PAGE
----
Story teller and author William Pruitt joins our literary conversation

Story teller and author William Pruitt joins our literary conversation
bill-pruitt

Bill Pruitt

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Recently, Bill Pruitt became a Talker subscriber. Today, we are pleased to share two of Bill’s poems: “What the River Sees,” and “Changing Trains in Motion.” (See more poetry at end)

Bill is a fiction writer, storyteller and poet, and an Assistant Editor with Narrative Magazine. He has published poems in such places as Ploughshares, Anderbo.com and Cottonwood and in recent issues of Off Course, Otis Nebula, and Literary Juice; two chapbooks with White Pine and FootHills; and self-published Walking Home from the Eastman House. Bill has told stories in various places in Rochester and upstate New York, including the National Women’s Hall of Fame. Most recently, he performed his original story, “Two Kinds of Fear,” a completely documented telling about the lives of Susan B. Anthony and Frederick Douglass during their time in Rochester. Bill will be performing this story at Rundel in March of next year. His short stories appear in a recent issue of Crack of the Spine Literary Magazine and Midway; and in upcoming issues of Indiana Voice Journal, Sick Lit Magazine and Hypertext.  Bill taught English for 26 years to non-native speakers for BOCES 2 in Spencerport.  He and his wife Pam have two children and two grandchildren.

“Changing Trains in Motion” will be published in the fall issue of Stoneboat Journal of Sheboygan, WI.  Bill selected “What the River Sees” after reading “Looking at the Genesee River” by Kitty Jospé.

What the River Sees

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from Rochester Democrat and Chronicle

 

                   Changing Trains in Motion

 

                                    Bobby Militello at the Lovin’ Cup 12/20/15

 A few of us willing to have our thought trains replaced

by polyrhythms in melodic sequence have gathered

at the Lovin Cup to sit below two half-circle ceiling

drop downs swathed in corrugated tin to listen to

the Fat Man and his friends talk to each other

using strings and sticks and stops

 lovin-cup

When he plays, his bulk leaves him and he gambols,

like a fawn or a young girl through a field of buttercups

or up a trellis he twines with his sax

followed by the guitarist and bassist and drummer

and when he plays flute, he grows even lighter,

as this holiday crowd begins to change trains

 

from their own track which was rapidly running out

to this different one which just keeps going, all of us

in the air, our mass supported by nothing but vine,

musicians thinking out loud, infinite thought quantified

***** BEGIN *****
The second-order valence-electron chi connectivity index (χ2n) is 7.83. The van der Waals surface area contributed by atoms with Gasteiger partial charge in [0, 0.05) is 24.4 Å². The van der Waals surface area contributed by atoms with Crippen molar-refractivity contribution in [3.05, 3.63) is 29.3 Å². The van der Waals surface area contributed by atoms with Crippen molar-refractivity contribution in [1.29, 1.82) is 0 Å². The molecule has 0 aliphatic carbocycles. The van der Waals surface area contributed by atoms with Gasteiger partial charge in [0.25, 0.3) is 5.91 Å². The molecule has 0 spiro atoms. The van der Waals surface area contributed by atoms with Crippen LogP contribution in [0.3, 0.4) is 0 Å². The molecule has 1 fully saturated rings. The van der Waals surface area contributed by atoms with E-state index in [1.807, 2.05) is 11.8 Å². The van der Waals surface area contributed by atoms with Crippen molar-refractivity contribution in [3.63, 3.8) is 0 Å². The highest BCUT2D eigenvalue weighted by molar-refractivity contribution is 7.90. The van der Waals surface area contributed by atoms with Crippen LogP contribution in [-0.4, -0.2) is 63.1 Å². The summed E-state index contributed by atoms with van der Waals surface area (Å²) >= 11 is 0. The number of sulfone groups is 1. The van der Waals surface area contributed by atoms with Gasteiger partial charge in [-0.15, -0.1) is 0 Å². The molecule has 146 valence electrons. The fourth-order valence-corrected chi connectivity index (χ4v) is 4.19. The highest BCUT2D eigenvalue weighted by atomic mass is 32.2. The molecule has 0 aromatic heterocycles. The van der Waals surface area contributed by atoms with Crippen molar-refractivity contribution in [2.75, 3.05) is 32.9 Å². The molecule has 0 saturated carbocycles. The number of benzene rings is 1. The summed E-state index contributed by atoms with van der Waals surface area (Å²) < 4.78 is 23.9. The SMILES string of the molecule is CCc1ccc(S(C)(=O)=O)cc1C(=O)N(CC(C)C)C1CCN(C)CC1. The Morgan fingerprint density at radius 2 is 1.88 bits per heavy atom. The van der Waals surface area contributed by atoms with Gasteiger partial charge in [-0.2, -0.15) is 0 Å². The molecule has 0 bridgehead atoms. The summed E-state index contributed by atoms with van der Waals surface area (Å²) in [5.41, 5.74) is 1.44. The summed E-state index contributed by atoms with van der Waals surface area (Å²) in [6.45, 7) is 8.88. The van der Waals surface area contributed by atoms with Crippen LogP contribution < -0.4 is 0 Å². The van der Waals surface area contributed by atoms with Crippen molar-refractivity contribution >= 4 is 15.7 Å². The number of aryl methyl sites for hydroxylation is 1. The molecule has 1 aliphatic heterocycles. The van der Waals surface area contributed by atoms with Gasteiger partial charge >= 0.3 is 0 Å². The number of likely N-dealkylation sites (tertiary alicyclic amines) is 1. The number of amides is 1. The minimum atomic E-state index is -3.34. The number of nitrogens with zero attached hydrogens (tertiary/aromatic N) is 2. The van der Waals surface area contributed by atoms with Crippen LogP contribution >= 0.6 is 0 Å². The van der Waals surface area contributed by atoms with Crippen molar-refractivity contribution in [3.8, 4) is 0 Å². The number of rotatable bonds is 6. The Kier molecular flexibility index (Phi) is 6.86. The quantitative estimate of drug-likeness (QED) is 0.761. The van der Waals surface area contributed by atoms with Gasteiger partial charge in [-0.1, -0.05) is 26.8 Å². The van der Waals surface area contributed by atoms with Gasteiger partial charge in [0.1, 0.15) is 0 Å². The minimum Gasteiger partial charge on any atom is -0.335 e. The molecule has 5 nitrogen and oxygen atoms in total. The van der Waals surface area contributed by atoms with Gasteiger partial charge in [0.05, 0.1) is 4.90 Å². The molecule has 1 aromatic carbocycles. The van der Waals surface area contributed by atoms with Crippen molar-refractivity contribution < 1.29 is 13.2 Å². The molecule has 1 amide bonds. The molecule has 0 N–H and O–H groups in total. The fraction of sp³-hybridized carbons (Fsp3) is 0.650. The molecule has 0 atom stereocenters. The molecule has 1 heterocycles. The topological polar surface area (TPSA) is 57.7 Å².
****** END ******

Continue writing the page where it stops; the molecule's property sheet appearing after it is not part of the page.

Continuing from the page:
by practice, then re-enchanted by sleight of hand, when Bobby

switched his bulk for grace without it being noticed

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Photo provided by Bill

MORE POETRY

“In a clinic in Paiwas” — Thomas W. Harris (1925 – 1999)

Our first submission! “November” by Olivia Spenard, Creative Writing Program, School of the Arts

“Looking at the Genesee River” by Kitty Jospé

Emotions recollected in tranquility on University Ave

Some more poetry from the Mystic. And would love your submissions

On the Road. Destination Little Bohemia in the South Wedge.

About The Author

dkramer3@naz.edu

Welcome to Talker of the Town! My name is David Kramer. I have a Ph.D in English and teach at Keuka College. I am a former and still active Fellow at the Nazareth College Center for Public History. Over the years, I have taught at Monroe Community College, the Rochester Institute of Technology and St. John Fisher College. I have published numerous Guest Essays, Letters, Book Reviews and Opinion pieces in The New York Times, Rochester Democrat and Chronicle, the Buffalo News, the Rochester Patriot, the Providence Journal, the Providence Business News, the Brown Alumni Magazine, the New London Day, the Boston Herald, the Messenger Post Newspapers, the Wedge, the Empty Closet, and the CITY.  My poetry appears in The Criterion: An International Journal in English and Rundenalia and my academic writing in War, Literature and the Arts and Twentieth Century Literary Criticism. Starting in February 2013, I wrote for three Democratic and Chronicle  blogs, "Make City Schools Better," "Unite Rochester," and the "Editorial Board." When my tenure at the D & C  ended, I wanted to continue conversations first begun there. And start new ones.  So we created this new space, Talker of the Town, where all are are invited to join. I don’t like to say these posts are “mine.” Very few of them are the sole product of my sometimes overheated imagination. Instead, I call them partnerships and collaborations. Or as they say in education, “peer group work.” Talker of the Town might better be Talkers of the Town. The blog won’t thrive without your leads, text, pictures, ideas, facebook shares, tweets, comments and criticisms.

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